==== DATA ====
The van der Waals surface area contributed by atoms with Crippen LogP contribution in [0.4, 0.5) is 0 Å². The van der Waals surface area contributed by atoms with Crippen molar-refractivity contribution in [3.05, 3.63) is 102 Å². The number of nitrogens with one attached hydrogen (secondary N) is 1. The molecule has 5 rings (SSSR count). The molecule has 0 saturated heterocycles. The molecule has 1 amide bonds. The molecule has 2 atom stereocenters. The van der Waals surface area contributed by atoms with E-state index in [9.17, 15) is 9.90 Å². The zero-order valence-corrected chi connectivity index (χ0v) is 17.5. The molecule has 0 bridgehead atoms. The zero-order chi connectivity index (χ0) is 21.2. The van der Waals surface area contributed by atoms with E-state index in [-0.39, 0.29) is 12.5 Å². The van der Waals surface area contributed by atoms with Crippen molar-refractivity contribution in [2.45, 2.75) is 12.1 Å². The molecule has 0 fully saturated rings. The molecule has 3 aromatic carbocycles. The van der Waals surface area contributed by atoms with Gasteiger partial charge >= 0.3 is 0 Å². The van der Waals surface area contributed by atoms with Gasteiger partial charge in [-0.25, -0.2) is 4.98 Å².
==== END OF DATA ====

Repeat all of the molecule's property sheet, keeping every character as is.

The van der Waals surface area contributed by atoms with Crippen LogP contribution in [0.4, 0.5) is 0 Å². The van der Waals surface area contributed by atoms with Crippen molar-refractivity contribution in [3.05, 3.63) is 102 Å². The number of nitrogens with one attached hydrogen (secondary N) is 1. The molecule has 5 rings (SSSR count). The molecule has 0 saturated heterocycles. The molecule has 1 amide bonds. The molecule has 2 atom stereocenters. The van der Waals surface area contributed by atoms with E-state index in [9.17, 15) is 9.90 Å². The zero-order valence-corrected chi connectivity index (χ0v) is 17.5. The molecule has 0 bridgehead atoms. The zero-order chi connectivity index (χ0) is 21.2. The van der Waals surface area contributed by atoms with E-state index in [-0.39, 0.29) is 12.5 Å². The van der Waals surface area contributed by atoms with Crippen molar-refractivity contribution in [2.45, 2.75) is 12.1 Å². The molecule has 0 fully saturated rings. The molecule has 3 aromatic carbocycles. The van der Waals surface area contributed by atoms with Gasteiger partial charge >= 0.3 is 0 Å². The van der Waals surface area contributed by atoms with Gasteiger partial charge in [-0.25, -0.2) is 4.98 Å².